Of my three recordings, while I love North Wind, I think the Fool’s Gold record was a real all-or-nothing statement and a nod to all the musical influences in my life. And if I had to point to a song it would be Fly Away, inspired by a young student of mine who hit me and called to apologize and explain he was missing his dad who he’d not seen in years. (Ed: Find Finnan’s music at soundcloud.com/aengus-finnan or on Spotify)
What bands/artists did you listen to growing up? Who do you listen to now for recreation or to relax?
Growing up, I was drawn to storytelling legends like Gordon Lightfoot and Harry Chapin and the traditional music of Fairport Convention and the Dubliners. In my teens it was U2, Burton Cummings, the Smiths, New Order, A-ha, Everything But the Girl, and my intro to EDM (electronic dance music) through Jean-Michel Jarre.
My university years in Montreal drew me to the intensity of Stan Rogers and the lyrical poetry of Francis Cabrel, and by my mid-20s I was deep into the contemporary Canadian folk scene—Stephen Fearing, Ferron, James Keelaghan, Laura Smith—and eventually their U.S. counterparts: John Gorka, Eliza Gilkyson, Martin Sexton. But to relax I actually like ambient rock bands like the Shins, Pernice Brothers, Midlake, and Mute Math. And when I cycle, I listen to a lot of Rosalía (a Spanish hip-hop flamenco artist) and French songwriter Christophe Maé.
What are some of your favorite live-music experiences? Who have you not seen (alive or dead) that you’d wish to see most?
Folk festivals are definitely my happy place, where it’s less about who is on the lineup and more about great music, workshop stages, local food, an artisan village, great people, and camping. Strangely I do less of that in my current role.
In terms of favorite moments, this is a bizarre full-circle flip scenario, but I had a performance moment in Toronto where I sang my song Lightfoot at the release of his tribute album and [Gordon Lightfoot] came up from the audience to shake my hand. That was epic. I’d love to see Stromae in concert, and I dream of seeing a Smiths reunion I know will never happen, as I was too young to get to a show when they were together.
In another interview, you said if you weren’t in the world of folk music, you’d be involved in human development and human rights. Elaborate on that.
What moves me most is bridge-building and figuring out how to rally people around common causes for greater good. I am very fortunate to have the education, experience, and freedom I have, and at some point I want to offer my full potential by putting my energy and vision to work in a way that changes lives.
I love what I do, and it is culturally significant, but I’d also like to bring the creativity of this work and community into the humanitarian field, perhaps connecting the profile and network of artists to the social causes that impact the communities they live in or care about.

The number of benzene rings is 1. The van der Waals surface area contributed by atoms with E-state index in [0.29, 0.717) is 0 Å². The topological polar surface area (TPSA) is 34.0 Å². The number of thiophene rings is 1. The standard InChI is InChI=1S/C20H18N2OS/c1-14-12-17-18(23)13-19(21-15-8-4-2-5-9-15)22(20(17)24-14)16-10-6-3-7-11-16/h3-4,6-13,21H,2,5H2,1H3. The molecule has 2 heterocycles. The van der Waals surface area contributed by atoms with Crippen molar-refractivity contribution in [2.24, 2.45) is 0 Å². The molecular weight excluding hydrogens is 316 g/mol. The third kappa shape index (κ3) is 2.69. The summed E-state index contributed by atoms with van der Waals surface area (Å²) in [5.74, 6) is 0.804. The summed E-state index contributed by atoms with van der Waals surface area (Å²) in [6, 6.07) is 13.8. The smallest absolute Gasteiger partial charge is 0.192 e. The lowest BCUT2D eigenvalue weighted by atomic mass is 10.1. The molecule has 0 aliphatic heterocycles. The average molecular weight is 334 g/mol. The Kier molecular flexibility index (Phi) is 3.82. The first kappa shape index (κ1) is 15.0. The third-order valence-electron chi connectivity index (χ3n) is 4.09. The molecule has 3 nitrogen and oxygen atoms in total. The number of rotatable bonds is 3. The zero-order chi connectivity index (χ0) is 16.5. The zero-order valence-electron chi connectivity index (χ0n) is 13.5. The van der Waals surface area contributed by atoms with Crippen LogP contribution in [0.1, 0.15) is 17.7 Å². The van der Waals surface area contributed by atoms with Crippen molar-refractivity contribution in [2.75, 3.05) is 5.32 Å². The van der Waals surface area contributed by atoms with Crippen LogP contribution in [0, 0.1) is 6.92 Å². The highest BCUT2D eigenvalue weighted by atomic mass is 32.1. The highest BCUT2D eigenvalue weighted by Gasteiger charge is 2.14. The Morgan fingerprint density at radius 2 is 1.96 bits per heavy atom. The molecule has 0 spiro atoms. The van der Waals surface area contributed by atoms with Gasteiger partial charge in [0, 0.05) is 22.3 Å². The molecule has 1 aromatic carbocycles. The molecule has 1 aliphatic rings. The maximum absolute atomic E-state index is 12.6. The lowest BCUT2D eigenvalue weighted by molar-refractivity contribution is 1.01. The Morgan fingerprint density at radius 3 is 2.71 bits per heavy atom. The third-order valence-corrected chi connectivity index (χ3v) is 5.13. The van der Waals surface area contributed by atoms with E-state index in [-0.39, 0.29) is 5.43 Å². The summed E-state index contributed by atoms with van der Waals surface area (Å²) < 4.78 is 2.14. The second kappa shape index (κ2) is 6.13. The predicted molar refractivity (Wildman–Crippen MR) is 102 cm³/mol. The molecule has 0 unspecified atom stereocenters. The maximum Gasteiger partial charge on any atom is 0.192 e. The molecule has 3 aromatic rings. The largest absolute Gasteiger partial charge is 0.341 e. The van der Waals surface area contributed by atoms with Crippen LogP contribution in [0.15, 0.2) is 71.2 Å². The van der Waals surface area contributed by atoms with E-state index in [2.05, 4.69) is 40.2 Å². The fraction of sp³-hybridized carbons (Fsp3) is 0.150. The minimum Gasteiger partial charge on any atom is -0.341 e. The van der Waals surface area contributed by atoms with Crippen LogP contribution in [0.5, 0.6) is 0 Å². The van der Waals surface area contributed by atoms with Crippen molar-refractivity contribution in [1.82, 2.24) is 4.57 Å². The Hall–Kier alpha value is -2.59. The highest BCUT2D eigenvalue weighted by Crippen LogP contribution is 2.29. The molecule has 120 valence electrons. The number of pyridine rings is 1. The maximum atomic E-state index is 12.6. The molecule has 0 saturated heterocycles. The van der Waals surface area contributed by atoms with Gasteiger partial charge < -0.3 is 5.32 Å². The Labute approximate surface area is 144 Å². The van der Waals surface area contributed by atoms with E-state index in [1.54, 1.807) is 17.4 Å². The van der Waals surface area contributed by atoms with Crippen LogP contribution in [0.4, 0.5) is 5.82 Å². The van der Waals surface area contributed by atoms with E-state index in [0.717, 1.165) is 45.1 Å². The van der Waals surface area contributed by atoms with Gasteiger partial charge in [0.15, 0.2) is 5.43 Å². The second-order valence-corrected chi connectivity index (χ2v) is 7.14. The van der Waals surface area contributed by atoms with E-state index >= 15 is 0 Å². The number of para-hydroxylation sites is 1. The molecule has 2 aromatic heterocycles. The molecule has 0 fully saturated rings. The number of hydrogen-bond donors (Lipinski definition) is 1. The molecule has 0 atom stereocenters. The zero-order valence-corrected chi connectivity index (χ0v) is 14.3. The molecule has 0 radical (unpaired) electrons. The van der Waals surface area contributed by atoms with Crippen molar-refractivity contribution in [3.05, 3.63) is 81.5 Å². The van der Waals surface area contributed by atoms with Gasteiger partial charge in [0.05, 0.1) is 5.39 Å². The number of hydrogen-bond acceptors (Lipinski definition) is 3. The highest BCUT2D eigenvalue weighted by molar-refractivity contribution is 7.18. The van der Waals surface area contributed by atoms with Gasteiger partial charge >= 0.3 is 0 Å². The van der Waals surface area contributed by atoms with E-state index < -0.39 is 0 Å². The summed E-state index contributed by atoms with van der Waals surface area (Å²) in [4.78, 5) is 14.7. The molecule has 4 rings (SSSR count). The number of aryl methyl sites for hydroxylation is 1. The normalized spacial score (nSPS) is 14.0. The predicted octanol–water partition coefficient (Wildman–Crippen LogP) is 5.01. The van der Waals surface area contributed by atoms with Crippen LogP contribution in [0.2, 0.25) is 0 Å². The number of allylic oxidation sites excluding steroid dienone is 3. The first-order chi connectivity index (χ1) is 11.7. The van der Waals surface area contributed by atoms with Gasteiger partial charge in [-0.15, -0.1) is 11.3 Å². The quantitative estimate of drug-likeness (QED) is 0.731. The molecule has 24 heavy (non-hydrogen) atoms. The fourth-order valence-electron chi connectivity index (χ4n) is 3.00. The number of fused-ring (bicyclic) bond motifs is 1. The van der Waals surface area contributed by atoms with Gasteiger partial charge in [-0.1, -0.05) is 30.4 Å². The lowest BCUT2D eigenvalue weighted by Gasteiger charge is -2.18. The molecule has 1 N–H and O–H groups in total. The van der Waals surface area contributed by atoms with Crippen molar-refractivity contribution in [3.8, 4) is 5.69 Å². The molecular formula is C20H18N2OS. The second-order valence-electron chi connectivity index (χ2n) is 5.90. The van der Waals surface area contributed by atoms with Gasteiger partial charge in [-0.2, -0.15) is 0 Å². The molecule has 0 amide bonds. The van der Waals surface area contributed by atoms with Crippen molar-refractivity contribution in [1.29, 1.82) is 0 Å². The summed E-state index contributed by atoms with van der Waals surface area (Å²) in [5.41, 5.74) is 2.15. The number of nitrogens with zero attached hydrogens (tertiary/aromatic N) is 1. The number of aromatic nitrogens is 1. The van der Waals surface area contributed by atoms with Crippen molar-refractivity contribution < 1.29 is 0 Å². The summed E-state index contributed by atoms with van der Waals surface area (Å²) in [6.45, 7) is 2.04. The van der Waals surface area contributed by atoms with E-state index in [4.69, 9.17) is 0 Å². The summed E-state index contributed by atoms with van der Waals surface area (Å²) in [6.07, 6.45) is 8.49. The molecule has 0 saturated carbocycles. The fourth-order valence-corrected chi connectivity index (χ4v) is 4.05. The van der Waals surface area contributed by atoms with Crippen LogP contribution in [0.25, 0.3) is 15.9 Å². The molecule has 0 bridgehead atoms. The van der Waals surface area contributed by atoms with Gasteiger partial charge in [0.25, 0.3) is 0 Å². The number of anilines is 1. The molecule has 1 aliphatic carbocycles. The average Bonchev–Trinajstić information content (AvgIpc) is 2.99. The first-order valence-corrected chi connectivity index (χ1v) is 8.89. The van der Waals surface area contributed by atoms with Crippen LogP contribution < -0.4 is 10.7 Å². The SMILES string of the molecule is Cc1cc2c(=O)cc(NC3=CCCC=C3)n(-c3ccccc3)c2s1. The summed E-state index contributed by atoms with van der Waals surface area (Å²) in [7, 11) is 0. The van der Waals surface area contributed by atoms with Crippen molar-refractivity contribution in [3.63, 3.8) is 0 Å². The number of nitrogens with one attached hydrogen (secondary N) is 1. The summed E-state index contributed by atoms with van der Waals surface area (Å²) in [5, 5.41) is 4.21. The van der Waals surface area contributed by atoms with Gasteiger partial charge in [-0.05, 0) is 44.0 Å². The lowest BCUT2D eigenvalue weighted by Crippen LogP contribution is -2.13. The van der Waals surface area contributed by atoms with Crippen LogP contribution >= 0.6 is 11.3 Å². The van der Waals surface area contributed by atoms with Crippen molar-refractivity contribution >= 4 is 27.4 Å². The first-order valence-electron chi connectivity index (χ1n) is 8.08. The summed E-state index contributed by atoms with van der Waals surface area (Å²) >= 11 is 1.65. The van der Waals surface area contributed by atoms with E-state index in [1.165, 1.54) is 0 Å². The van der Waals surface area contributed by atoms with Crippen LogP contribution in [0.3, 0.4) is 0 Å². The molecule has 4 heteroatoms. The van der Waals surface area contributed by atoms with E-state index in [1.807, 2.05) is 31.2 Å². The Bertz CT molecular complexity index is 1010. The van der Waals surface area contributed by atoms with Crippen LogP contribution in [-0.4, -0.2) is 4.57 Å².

Or maybe first I’ll just run a little surf shack and café somewhere for a while and decompress if I can figure out how to slow down and set ambition aside for a while. Who knows?
You moved to Kansas City in mid-2014. You have elected to live in Kansas City and keep it as a base for Folk Alliance International as the conference itself changes locales. What about the city keeps you here and why is it a good place for a headquarters?
Folk Alliance is here to stay in Kansas City, and we couldn’t be prouder to call this city home. There is a great spirit here, a positive view of the future, and a healthy pride that is not about competing with other cities or being something we aren’t.
For me personally it’s the people that make a place, and everyone has been so welcoming. That, combined with all the great restaurants, a wonderful cultural scene, and our incredible sports teams make this a potential world-class city.
The outstanding work we all still have to do to get there: addressing some serious truth and reconciliation about the red-lined roots of racism and inequity here; abolishing the wildly inappropriate chant and chop at football games; initiating land acknowledgments at all public events to recognize the Osage, Kansa, Kickapoo, and Očhéti Šakówin nations on whose traditional territory we all live; and recycling. We are decades behind on this, especially at bars, restaurants, and events. There is really no excuse. We can do better on all of this, and I think Kansas City has the heart and guts to get it done if leadership and business owners acknowledge these as significant social priorities.